01 Nov 2009
Good morning, Mad Mafia!
So, another busy week. I am rested and back to work in the studio. Had a few critiques last week. Before I go into the actual crits, I would recommend the Critique Handbook by Buster & Crawford for some winter reading material. It is valuable as a way to help think out how to get the most out of a critique.
Often times, students waste a lot of time in a critique rambling on about nonsense and personal experiences. Tuesday, Sam and I crit’ed with Gayle, Aris and the sculpture grads. It seemed like an odd critique. I have not fully pinpointed it but will try as we move through this. Sam’s crit was, in my opinion, a bit rough. People were picking apart his work which is generally expected. Most people were concerned with the symmetrical divisions of his work in the space. It was arranged like a giant face. A tower built from air-conditioners and old tires dominated in height. It was located in between two reconstructed trees mirroring each other. Opposite this minimal composition was a train of individual sculptures leaning against the wall from one end of the gallery to the other. Everyone had their opinion that went something like: “Did you consider separating the items into groups?” or “It is too much for the space.” Or “It is not enough in the space.” I guess to some degree, these considerations can be helpful. Luckily, everyone limited their personal comments. I don’t believe that five minute speeches on how someone else would do your work is helpful. We have all heard that in crits before. As in the Critique Handbook, many opinions are productive when posed as an abstract question. i.e.: “How did you arrive at the decision to arrange the gallery symmetrically?” The oddest part was that Sam made no alterations. I applaud him for defending his work. I have watched people want to change everything that someone tells them from time to time. Sometimes, critiques move better when the artist does take a strong stance defending their work. If not, students tend to pile on like a pack of wild dogs.
After Sam, the class critiqued my Battlesapien piece. I have talked with enough people that I knew what to expect concerning technical difficulties in front of a live audience. If you were not there that night, we had some grid layout problems. So, that is technical, I am glad that we did not spend too long on that part. I knew that once it began, I would not have much chance to make any changes. I did learn two positive things about the performance. First, was the idea of not using professional actors. We are in school and we are each others most affordable performers. I am fortunate that everyone helped me see it through. The crit said that the generals were not serious enough. They were also a bit nervous and none of us knew what to expect. The crit panel also noted that it was difficult to read the crowds laughter. People I have spoken with all have their opinion on the laughter. I still am unsure of the amusement level but it did spur great questions on colors of blood, cinematography, and related ideas of perceptions of violence. I am going to research it more. Tarrantino came up and a few artists that used blood and how the color and texture of blood affects people emotionally. The most exciting thing was when Gayle asked me “what’s next?”. I am not totally sure but I decided to tackle that question backword. I will start with the result that I wish and try to build a piece or performance to guide people to the answer similar to a movie as opposed to creating the piece then altering it forward. My crit provided some good ideas on my art as a whole, instead of just a piece of it.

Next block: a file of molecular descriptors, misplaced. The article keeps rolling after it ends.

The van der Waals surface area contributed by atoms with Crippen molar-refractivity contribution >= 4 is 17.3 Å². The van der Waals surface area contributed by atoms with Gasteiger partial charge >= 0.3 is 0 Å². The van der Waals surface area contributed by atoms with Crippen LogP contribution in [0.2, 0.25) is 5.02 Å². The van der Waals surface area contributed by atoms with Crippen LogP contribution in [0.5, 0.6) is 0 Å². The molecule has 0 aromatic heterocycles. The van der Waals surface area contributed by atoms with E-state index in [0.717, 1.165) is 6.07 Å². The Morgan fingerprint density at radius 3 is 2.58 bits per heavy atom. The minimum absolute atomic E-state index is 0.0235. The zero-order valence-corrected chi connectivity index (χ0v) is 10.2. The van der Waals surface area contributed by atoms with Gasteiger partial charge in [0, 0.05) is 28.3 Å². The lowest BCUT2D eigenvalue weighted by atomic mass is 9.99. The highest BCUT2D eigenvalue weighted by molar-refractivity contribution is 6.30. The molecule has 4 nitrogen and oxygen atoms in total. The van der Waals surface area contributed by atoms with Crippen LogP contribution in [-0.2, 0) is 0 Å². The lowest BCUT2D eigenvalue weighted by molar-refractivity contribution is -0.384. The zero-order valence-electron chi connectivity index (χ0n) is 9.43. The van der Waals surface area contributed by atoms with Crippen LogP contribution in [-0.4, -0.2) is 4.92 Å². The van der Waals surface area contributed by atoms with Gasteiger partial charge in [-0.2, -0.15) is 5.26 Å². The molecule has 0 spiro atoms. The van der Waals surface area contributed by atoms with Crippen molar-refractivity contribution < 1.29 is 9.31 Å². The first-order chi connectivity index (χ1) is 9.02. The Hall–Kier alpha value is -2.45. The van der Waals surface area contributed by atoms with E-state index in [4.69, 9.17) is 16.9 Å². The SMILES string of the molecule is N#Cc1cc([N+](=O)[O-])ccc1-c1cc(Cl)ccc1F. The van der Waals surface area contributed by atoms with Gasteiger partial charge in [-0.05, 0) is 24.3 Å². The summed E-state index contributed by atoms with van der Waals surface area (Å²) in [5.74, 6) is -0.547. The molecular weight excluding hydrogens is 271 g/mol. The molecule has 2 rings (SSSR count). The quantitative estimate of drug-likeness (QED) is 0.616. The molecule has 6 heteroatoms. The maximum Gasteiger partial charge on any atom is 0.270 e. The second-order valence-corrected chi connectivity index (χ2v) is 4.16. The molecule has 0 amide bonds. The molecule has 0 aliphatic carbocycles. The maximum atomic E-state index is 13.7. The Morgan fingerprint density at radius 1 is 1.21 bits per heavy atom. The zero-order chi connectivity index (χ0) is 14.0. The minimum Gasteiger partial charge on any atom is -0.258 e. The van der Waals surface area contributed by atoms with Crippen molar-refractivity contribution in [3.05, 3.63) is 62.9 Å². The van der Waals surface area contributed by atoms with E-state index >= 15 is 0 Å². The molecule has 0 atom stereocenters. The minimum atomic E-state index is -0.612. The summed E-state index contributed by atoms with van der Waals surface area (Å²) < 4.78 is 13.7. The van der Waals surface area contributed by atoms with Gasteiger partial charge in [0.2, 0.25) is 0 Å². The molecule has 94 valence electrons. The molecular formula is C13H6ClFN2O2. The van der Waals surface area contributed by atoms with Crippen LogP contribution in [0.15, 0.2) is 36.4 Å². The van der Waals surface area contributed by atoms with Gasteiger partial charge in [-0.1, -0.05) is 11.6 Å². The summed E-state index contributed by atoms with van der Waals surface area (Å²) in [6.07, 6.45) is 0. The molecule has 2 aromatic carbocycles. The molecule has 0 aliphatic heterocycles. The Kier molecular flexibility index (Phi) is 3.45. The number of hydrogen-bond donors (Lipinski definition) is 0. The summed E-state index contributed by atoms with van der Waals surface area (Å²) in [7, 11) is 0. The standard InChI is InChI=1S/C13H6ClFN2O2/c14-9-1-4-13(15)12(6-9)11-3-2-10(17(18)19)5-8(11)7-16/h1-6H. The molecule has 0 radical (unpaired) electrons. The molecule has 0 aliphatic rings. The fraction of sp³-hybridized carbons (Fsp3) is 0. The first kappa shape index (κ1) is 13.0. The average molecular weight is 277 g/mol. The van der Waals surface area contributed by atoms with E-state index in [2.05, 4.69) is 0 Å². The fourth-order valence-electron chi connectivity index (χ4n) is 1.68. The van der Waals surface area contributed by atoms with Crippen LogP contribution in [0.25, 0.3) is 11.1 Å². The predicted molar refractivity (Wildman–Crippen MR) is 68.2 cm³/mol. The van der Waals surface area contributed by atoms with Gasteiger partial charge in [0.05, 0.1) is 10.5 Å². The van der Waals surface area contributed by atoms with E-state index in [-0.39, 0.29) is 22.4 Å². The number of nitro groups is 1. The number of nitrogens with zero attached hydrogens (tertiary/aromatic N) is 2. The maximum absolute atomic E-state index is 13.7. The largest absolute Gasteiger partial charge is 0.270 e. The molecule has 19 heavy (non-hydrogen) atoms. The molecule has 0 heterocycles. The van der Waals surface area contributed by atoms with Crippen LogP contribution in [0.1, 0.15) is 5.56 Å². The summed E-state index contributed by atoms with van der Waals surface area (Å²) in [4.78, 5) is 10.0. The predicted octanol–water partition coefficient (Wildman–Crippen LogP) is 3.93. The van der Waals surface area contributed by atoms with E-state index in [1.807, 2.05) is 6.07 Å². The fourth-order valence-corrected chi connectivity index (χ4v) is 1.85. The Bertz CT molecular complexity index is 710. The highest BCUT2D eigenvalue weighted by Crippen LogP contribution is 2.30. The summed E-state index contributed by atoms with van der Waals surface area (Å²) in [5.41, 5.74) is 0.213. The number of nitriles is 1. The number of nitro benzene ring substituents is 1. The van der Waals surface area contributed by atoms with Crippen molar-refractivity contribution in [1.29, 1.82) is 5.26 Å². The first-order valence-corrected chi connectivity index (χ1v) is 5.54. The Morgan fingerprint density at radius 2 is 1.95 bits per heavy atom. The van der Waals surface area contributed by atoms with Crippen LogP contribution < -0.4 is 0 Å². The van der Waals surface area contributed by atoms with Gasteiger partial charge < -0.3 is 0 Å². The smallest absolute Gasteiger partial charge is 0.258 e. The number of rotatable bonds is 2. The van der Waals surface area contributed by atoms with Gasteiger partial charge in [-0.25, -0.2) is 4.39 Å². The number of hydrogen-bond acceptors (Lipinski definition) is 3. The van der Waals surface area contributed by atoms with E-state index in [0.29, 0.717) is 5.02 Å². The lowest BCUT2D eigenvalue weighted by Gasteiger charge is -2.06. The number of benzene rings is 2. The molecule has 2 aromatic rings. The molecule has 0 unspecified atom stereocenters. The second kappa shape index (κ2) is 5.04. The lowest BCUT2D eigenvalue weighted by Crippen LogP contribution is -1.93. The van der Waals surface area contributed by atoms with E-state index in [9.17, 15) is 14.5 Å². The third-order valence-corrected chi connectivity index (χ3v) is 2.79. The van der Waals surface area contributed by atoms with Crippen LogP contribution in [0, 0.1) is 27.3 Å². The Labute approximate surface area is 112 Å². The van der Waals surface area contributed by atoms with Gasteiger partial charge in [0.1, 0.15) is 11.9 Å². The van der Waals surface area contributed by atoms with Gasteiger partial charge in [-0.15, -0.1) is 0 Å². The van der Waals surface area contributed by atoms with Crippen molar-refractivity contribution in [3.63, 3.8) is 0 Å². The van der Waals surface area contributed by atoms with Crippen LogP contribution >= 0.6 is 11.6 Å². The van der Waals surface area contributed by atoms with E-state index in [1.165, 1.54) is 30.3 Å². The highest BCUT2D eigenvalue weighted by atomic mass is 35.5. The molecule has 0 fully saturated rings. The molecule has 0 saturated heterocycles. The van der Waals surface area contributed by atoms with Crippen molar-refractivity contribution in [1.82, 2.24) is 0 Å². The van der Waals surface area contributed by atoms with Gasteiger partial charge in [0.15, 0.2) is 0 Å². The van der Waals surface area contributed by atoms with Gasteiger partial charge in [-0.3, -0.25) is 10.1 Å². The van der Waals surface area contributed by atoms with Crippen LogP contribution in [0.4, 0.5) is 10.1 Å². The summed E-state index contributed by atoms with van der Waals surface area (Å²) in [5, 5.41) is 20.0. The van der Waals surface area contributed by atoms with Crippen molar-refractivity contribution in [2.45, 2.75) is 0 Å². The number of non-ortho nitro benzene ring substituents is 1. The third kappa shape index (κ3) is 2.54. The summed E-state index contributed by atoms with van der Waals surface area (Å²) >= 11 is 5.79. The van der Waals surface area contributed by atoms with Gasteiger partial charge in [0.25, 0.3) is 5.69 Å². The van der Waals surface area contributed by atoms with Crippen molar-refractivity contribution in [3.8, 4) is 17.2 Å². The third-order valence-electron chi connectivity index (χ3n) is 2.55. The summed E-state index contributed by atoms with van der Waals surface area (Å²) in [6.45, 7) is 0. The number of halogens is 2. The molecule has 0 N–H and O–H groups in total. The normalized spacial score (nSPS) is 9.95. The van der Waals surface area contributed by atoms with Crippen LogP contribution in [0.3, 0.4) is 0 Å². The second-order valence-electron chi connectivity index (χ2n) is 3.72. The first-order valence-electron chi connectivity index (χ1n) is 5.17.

One of my favorite critiques is the mini-crit. I called together some of my cohorts Thursday as I was working on the Children’s Tactical Vehicle for the Seminar show. I asked them for a quick mini-crit before I started. It was just like a regular crit except I showed them the item that I planned to modify and asked them ahead of time questions like such: “how much should I paint to modify the vehicle?” “Should the piece be more practical or more artistic?” Everyone was very helpful as I could think about things ahead of time as opposed to spending ten hours working on something that I did not really have to do. So, by Friday, I got the jeep all stripped out and repainted. I also painted and modified the gun. When I first saw the Nerf Vulcan gun (which was named after a real high-rate-of-fire gun) I was taken that they make bigger badder nerf guns each year. They are testosterone laden toys that are advertised as fun to allow children to practice their killer instincts. I got online and looked for information on this gun which shoots three rounds per second through its belt fed clip. I quickly found kids of all ages modifying this gun already. One kid had a you tube video on splicing ammunition belts together. Others, made realistic sounds, some had rounds counters and a lot of people re-wired the gun to increase its rate of fire. That is the mod that I chose. They were simple instructions and hopefully, with fresh batteries, I will shoot it during the reception at a rate of 500 rounds per minute or 8.3 rounds each second. I may use this piece for some video next spring. I am not sure yet. Everyone keeps asking if the gun is real and I don’t immediately answer. I have to think for a minute while letting them contemplate its physicality. And to redeem children at an early age, I also built my Children’s Ejection Seat. That way by two years old, toddlers will be able to eject themselves from a violent society before they start taking in the violence in our culture.
I have had some studio visits with fellow students last week. I am looking forward to this Wednesday as I have a visit with Jack Damer. I will leave for now.